Pilots flew by instrument flight rules, even if the weather was good. Traffic in the corridors was one-way. The British used six airfields, and all sent their aircraft to Berlin through the northern airlift corridor, which originated north of Hamburg. The Americans flew from bases at Rhein-Main and Wiesbaden through the southern corridor. All aircraft returned to western Germany through the central corridor, which emptied near Hannover.
Tunner realized he couldn’t increase tonnage by adding more aircraft to the airlift. Washington had only so many planes to send, and the traffic patterns in the air corridors and parking aprons at the airfields were already full. So, he looked for other ways to maximize cargo throughput. The northern corridor was shorter than the southern, so planes that used it could fly more round trips per day. The American C-54s could carry more cargo than the C-47s and other aircraft the British were using, so Tunner stationed some American squadrons in the British zone. The USAF stripped unnecessary equipment (such as the LORAN long-range navigation systems) out of the C-54s to enable them to carry more cargo.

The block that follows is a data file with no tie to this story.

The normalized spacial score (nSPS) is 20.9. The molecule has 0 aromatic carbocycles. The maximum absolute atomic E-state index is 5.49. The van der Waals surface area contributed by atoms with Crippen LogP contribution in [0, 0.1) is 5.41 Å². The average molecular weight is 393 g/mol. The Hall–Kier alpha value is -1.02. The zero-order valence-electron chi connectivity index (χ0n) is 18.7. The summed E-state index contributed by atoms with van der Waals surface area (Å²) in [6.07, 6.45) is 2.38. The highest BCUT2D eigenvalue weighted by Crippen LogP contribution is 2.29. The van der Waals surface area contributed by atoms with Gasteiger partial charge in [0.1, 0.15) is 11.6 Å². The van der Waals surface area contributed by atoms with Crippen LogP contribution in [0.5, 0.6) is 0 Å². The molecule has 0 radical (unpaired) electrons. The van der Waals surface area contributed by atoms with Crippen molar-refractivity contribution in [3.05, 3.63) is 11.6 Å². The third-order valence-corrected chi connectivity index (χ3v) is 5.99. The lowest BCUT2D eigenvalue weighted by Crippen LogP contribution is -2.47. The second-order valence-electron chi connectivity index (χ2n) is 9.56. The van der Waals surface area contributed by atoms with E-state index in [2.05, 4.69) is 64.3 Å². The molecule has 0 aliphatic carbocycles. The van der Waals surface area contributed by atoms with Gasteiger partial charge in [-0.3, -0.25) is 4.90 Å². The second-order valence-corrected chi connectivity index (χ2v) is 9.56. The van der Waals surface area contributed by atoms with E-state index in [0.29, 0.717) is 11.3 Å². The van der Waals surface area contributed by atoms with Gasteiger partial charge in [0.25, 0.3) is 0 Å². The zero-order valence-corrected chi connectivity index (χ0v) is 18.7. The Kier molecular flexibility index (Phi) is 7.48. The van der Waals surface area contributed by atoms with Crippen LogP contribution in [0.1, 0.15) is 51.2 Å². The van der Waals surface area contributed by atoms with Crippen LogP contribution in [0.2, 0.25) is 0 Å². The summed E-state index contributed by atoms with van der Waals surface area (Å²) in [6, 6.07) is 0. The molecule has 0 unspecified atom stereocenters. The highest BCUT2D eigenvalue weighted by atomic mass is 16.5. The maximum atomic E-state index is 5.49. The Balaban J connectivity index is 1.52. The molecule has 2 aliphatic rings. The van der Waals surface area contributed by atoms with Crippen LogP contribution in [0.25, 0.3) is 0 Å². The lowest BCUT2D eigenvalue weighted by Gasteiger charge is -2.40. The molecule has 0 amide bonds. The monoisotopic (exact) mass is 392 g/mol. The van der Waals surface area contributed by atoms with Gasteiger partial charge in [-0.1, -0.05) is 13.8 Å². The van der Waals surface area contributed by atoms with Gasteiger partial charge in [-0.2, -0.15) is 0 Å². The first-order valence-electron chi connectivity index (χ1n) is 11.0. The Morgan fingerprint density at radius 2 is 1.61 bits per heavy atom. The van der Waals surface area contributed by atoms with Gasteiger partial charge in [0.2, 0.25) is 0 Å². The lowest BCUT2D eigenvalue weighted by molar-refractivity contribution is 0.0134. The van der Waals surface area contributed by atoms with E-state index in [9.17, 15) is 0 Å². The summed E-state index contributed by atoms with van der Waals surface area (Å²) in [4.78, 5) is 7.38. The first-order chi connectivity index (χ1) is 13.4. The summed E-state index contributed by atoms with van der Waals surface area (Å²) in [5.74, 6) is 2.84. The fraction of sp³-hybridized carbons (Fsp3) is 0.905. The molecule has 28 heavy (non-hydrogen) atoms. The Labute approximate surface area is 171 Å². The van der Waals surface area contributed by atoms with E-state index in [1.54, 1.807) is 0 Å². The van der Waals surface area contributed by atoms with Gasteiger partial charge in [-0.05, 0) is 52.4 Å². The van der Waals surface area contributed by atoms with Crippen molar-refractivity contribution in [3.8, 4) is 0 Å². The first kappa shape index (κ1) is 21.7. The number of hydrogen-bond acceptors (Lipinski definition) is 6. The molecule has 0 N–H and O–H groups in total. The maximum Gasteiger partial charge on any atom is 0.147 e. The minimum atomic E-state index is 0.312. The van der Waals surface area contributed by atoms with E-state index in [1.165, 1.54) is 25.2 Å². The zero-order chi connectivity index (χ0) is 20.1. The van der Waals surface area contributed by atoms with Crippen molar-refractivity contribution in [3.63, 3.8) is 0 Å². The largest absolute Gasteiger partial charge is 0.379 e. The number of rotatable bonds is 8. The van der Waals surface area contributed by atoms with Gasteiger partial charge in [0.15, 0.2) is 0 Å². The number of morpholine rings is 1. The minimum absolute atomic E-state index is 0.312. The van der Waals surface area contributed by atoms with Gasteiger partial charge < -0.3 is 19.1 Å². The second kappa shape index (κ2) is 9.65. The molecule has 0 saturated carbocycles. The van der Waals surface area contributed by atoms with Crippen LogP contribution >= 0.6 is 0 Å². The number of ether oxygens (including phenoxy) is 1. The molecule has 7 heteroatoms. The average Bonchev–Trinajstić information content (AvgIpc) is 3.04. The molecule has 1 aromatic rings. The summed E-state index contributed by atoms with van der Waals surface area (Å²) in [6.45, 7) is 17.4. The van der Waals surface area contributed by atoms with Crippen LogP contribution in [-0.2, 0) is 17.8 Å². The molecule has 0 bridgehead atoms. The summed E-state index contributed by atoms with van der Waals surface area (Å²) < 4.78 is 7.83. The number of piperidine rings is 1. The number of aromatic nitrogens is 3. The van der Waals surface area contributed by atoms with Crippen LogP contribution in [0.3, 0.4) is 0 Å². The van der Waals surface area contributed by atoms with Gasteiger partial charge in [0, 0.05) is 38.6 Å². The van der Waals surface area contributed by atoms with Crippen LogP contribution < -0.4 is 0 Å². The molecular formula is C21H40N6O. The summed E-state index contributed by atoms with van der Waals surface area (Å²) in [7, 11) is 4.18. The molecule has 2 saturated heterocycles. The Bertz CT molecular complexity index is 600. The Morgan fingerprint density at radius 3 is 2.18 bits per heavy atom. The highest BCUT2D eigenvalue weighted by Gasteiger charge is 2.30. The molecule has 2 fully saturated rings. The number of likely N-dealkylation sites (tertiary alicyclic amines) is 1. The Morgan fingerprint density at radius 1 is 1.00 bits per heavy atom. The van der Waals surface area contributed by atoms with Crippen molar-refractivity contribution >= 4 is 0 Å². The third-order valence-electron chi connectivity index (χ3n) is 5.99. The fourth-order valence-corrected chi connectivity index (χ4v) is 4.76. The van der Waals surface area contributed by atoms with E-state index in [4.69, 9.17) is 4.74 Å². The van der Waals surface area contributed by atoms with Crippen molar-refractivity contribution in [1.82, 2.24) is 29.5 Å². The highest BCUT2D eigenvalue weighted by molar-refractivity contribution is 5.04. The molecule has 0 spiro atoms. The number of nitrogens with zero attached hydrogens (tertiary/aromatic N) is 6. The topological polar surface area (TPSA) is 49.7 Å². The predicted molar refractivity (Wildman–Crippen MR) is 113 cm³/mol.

The more time a plane spent on the ground, the less cargo it could carry to Berlin. CALTF planners examined every step in the loading/unloading process, looking for ways to cut time, increase safety margins and improve overall performance. Logistics planners realized that if multiple pieces of equipment were used to load aircraft, that added time to the loading process (and increased chances an errant forklift could damage a plane). CALTF switched to putting a plane’s cargo load on just one truck. The truck driver would shadow the Follow Me jeep that guided a newly landed plane to its parking spot. As the crew shut down its engines, German workers would jump from the truck, ready to load the plane for its return trip to Berlin. In Berlin aircrews were told to stay by their aircraft during loading/unloading, instead of going inside for coffee. Mobile canteens, manned by pretty Fräuleins, carried refreshments out to the flight line. After pilots informed Tunner their planes flew sluggishly when carrying coal, CALTF personnel weighed the coal bags. They found that overzealous German workers were packing as much coal in the bags as they could—more than the bags were supposed to hold—resulting in overloaded planes.
Authorized by Congress on July 20, 1949, the Medal for Humane Action recognized any service member who performed at least 120 days of duty in direct support of the Berlin Airlift. It depicts a Douglas C-54 Skymaster over a wheat wreath and the coat of arms of Berlin.